SEOUL, April 11 (Yonhap) -- Banks in South Korea will likely ease their lending criteria for households and companies in the second quarter amid expectations that the government could ease its tough curbs on lending, a survey showed Monday.
According to the poll of officials handling credit affairs at financial institutions, including 18 banks, conducted by the Bank of Korea (BOK), the index gauging bank's attitude toward home-backed and unsecured loans to households stood at 11 and 3, respectively, for the April-June period.
The figures compared with minus 14 and minus 17 tallied a quarter earlier.
The index measuring banks' lending policy for large and small companies came in at 6 each for the second quarter, up from zero three months earlier, the survey showed.
A reading below zero means the number of lenders that will restrict lending surpasses that of banks planning to ease lending criteria. A reading above zero means the opposite.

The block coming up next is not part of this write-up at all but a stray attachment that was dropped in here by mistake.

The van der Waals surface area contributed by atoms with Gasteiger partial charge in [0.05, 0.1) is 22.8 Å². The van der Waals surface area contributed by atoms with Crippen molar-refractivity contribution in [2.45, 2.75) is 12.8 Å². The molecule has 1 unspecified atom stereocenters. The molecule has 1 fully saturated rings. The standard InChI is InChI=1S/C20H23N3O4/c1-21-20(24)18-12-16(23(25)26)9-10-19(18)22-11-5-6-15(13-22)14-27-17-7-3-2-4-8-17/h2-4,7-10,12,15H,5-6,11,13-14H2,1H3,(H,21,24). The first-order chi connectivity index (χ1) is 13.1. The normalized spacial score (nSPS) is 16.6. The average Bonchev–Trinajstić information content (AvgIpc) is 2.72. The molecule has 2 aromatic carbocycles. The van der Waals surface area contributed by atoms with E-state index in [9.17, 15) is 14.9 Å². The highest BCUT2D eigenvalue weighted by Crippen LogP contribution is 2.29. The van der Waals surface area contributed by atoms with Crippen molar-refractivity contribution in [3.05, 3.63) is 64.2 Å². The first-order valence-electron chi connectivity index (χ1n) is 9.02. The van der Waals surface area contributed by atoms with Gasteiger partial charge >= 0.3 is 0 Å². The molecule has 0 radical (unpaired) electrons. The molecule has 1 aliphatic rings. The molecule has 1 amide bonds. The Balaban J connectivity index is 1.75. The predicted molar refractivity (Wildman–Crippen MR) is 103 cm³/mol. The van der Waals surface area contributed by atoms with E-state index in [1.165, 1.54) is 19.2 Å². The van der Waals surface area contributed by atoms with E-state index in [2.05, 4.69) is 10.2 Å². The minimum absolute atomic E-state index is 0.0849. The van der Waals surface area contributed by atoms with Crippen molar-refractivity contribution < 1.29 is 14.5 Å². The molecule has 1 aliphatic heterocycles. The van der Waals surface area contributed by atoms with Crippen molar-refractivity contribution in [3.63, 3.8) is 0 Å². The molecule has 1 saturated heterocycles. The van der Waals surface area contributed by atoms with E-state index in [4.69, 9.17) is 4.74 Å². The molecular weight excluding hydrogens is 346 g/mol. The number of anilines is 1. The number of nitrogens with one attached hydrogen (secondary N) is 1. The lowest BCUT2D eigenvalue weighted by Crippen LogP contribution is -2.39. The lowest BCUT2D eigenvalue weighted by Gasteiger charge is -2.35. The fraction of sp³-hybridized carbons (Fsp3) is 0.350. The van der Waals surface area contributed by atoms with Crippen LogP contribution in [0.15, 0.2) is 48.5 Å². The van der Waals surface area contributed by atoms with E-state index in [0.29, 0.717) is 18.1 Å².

The BOK said that demand for fresh loans from households will rise as banks are poised to ease curbs on lending. Demand for corporate loans is also expected to tick up as companies want to secure additional liquidity amid heightening uncertainty at home and abroad.
The incoming government of President-elect Yoon Suk-yeol that will take office on May 10 has emphasized the need to ease lending rules that had been tightened under the current Moon Jae-in administration to keep a lid on fast-growing household debt.
Household debt has been on the rise in recent years as people have taken out loans to tide over the pandemic and bought homes amid soaring prices.
As the BOK has hiked its key policy rate at a fast clip in recent months to rein in inflation, concerns are growing that it could increase financial burden on heavily indebted households and companies.
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